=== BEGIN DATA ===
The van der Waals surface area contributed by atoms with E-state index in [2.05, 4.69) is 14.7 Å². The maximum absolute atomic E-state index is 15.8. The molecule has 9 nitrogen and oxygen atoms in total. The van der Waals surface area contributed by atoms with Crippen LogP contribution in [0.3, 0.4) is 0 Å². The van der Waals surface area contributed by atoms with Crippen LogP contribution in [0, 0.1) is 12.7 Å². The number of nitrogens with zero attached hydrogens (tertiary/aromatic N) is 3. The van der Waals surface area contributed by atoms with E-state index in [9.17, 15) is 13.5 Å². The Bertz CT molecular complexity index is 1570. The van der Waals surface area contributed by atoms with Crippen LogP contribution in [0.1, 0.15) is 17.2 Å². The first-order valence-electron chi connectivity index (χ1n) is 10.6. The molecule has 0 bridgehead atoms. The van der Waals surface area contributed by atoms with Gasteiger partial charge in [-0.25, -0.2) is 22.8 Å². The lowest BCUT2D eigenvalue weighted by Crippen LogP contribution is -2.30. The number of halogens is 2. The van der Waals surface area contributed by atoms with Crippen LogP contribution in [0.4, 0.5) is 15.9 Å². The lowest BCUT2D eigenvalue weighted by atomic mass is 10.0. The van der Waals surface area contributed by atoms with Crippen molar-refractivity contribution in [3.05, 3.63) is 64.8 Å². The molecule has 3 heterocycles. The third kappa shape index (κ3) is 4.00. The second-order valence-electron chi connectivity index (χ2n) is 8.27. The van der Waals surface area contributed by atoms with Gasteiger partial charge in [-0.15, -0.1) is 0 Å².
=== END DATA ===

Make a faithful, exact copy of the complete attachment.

The van der Waals surface area contributed by atoms with E-state index in [2.05, 4.69) is 14.7 Å². The maximum absolute atomic E-state index is 15.8. The molecule has 9 nitrogen and oxygen atoms in total. The van der Waals surface area contributed by atoms with Crippen LogP contribution in [0.3, 0.4) is 0 Å². The van der Waals surface area contributed by atoms with Crippen LogP contribution in [0, 0.1) is 12.7 Å². The number of nitrogens with zero attached hydrogens (tertiary/aromatic N) is 3. The van der Waals surface area contributed by atoms with E-state index in [9.17, 15) is 13.5 Å². The Bertz CT molecular complexity index is 1570. The van der Waals surface area contributed by atoms with Crippen LogP contribution in [0.1, 0.15) is 17.2 Å². The first-order valence-electron chi connectivity index (χ1n) is 10.6. The molecule has 0 bridgehead atoms. The van der Waals surface area contributed by atoms with Gasteiger partial charge in [-0.25, -0.2) is 22.8 Å². The lowest BCUT2D eigenvalue weighted by Crippen LogP contribution is -2.30. The number of halogens is 2. The van der Waals surface area contributed by atoms with Crippen LogP contribution in [0.4, 0.5) is 15.9 Å². The lowest BCUT2D eigenvalue weighted by atomic mass is 10.0. The van der Waals surface area contributed by atoms with Crippen molar-refractivity contribution in [3.05, 3.63) is 64.8 Å². The molecule has 3 heterocycles. The third kappa shape index (κ3) is 4.00. The second-order valence-electron chi connectivity index (χ2n) is 8.27. The van der Waals surface area contributed by atoms with Gasteiger partial charge in [-0.15, -0.1) is 0 Å².